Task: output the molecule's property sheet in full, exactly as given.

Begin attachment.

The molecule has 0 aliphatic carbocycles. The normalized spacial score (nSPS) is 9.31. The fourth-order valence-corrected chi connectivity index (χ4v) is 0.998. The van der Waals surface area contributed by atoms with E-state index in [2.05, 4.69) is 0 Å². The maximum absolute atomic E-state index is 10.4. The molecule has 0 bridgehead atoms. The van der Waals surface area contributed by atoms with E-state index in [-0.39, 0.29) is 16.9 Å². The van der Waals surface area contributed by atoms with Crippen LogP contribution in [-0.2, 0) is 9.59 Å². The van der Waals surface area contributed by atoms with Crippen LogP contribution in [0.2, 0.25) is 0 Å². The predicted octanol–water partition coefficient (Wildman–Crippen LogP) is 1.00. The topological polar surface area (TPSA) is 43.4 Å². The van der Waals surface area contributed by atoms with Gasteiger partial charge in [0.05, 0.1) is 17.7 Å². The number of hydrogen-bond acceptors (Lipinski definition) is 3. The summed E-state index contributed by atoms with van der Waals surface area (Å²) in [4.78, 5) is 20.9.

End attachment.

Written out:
The molecule has 0 aliphatic carbocycles. The normalized spacial score (nSPS) is 9.31. The fourth-order valence-corrected chi connectivity index (χ4v) is 0.998. The van der Waals surface area contributed by atoms with E-state index in [2.05, 4.69) is 0 Å². The maximum absolute atomic E-state index is 10.4. The molecule has 0 bridgehead atoms. The van der Waals surface area contributed by atoms with E-state index in [-0.39, 0.29) is 16.9 Å². The van der Waals surface area contributed by atoms with Crippen LogP contribution in [-0.2, 0) is 9.59 Å². The van der Waals surface area contributed by atoms with Crippen LogP contribution in [0.2, 0.25) is 0 Å². The predicted octanol–water partition coefficient (Wildman–Crippen LogP) is 1.00. The topological polar surface area (TPSA) is 43.4 Å². The van der Waals surface area contributed by atoms with Gasteiger partial charge in [0.05, 0.1) is 17.7 Å². The number of hydrogen-bond acceptors (Lipinski definition) is 3. The summed E-state index contributed by atoms with van der Waals surface area (Å²) in [4.78, 5) is 20.9.